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Prevalence Study of Anomaly of Linburg - Comstock in patients with Carpal Tunnel Syndrome
Saulo Rodrigues Moreira, MD; Carlos Henrique Fernandes, MD; Jorge Raduan Neto, MD; Joo Baptista G Santos, MD; Flavio Faloppa, PhD, MD
Universidade Federal de So Paulo, Sao Paulo, Brazil

Introduction: In 1979, Linburg and Comstock described an abnormal connection between the Flexor Pollicis Longus and Flexor Digitorus profundus to the index finger in the forearm.The presence of this connection is considered to be one cause of Carpal Tunnel Syndrome (CTS).
Objectives: To evaluate the prevalence of the presence of Linburg Comstock anomaly in patients with Carpal Tunnel Syndrome and without Carpal Tunnel Syndrome. Also to compare the prevalence in both cases.
Methods: The test for diagnosing the presence of the anomaly (concomitant flexion test) was done asking the patient to perform flexion of the thumb, and considered positive when concomitant index finger flexion was observed. Another test (pain in extension test) was considered positive when, during flexion of the thumb, the patient reported pain in the distal radial forearm, when performing passive extension of the index finger. The tests were performed on both hands of 171 patients with clinical diagnosis of CTS (group1) totaling 342 hands. A control group, where the same tests were performed, consisted of 400 hands of 200 volunteers, all female, over the age of 40 years (group 2).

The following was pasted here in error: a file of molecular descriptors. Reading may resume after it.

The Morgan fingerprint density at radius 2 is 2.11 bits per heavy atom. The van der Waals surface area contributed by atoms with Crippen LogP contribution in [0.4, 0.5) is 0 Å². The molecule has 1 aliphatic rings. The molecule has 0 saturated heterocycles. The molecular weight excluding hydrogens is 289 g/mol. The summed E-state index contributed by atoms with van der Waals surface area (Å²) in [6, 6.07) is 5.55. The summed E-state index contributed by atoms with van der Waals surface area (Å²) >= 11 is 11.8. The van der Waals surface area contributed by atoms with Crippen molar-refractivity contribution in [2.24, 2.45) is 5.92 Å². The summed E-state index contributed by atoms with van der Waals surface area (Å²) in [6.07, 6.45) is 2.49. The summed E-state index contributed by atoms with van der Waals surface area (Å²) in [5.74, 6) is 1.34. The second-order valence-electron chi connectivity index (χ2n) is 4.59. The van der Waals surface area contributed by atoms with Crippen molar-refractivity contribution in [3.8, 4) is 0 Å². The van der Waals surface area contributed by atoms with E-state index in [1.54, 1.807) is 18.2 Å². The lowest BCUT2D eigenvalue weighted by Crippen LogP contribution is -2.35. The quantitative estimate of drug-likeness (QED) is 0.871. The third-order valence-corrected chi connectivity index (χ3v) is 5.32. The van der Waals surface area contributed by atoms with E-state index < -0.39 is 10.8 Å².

Results: In group 1, the concomitant flexion test was positive in 271 (79.2%) hands and the pain test in 221 (64.6%) of the examined hands. In group 2, the concomitant flexion test was positive in 244 (61%) hands and the pain test in 110 (27.5%) of the examined hands.
Conclusion: The prevalence of positive tests for the presence of Linburg Comstock anomaly is higher in patients with carpal tunnel syndrome than in non Carpal Tunnel Syndrome volunteers. Comparing both groups, the difference in the prevalence of pain test is greater than the concomitant flexion test.


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